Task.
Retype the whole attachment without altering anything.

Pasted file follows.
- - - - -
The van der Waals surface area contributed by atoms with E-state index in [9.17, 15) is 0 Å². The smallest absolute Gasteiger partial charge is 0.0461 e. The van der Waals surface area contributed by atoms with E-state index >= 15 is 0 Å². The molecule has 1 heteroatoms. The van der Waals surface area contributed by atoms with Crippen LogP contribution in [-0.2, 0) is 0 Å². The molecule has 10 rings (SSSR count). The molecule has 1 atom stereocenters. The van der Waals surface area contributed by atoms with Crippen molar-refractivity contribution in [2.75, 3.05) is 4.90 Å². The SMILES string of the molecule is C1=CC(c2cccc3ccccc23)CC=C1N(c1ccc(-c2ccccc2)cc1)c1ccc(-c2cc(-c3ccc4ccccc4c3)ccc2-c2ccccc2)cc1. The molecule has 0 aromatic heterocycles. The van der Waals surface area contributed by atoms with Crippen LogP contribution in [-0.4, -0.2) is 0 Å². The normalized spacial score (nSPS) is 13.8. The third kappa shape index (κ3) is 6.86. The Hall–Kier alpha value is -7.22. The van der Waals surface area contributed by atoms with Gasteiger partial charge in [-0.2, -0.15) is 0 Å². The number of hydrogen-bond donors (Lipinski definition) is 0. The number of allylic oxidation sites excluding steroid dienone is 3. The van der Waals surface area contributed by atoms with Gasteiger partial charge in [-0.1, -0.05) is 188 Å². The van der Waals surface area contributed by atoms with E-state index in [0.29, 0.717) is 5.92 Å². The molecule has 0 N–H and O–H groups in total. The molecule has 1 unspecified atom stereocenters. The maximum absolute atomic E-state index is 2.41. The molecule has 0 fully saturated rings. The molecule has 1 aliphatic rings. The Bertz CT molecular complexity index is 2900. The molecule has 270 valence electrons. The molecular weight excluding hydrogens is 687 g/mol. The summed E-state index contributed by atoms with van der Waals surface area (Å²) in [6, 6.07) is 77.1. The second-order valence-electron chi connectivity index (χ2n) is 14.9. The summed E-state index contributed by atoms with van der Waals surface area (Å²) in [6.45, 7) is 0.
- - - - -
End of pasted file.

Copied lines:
The van der Waals surface area contributed by atoms with E-state index in [9.17, 15) is 0 Å². The smallest absolute Gasteiger partial charge is 0.0461 e. The van der Waals surface area contributed by atoms with E-state index >= 15 is 0 Å². The molecule has 1 heteroatoms. The van der Waals surface area contributed by atoms with Crippen LogP contribution in [-0.2, 0) is 0 Å². The molecule has 10 rings (SSSR count). The molecule has 1 atom stereocenters. The van der Waals surface area contributed by atoms with Crippen molar-refractivity contribution in [2.75, 3.05) is 4.90 Å². The SMILES string of the molecule is C1=CC(c2cccc3ccccc23)CC=C1N(c1ccc(-c2ccccc2)cc1)c1ccc(-c2cc(-c3ccc4ccccc4c3)ccc2-c2ccccc2)cc1. The molecule has 0 aromatic heterocycles. The van der Waals surface area contributed by atoms with Crippen LogP contribution in [-0.4, -0.2) is 0 Å². The normalized spacial score (nSPS) is 13.8. The third kappa shape index (κ3) is 6.86. The Hall–Kier alpha value is -7.22. The van der Waals surface area contributed by atoms with Gasteiger partial charge in [-0.2, -0.15) is 0 Å². The number of hydrogen-bond donors (Lipinski definition) is 0. The number of allylic oxidation sites excluding steroid dienone is 3. The van der Waals surface area contributed by atoms with Gasteiger partial charge in [-0.1, -0.05) is 188 Å². The van der Waals surface area contributed by atoms with E-state index in [0.29, 0.717) is 5.92 Å². The molecule has 0 N–H and O–H groups in total. The molecule has 1 unspecified atom stereocenters. The maximum absolute atomic E-state index is 2.41. The molecule has 0 fully saturated rings. The molecule has 1 aliphatic rings. The Bertz CT molecular complexity index is 2900. The molecule has 270 valence electrons. The molecular weight excluding hydrogens is 687 g/mol. The summed E-state index contributed by atoms with van der Waals surface area (Å²) in [6, 6.07) is 77.1. The second-order valence-electron chi connectivity index (χ2n) is 14.9. The summed E-state index contributed by atoms with van der Waals surface area (Å²) in [6.45, 7) is 0.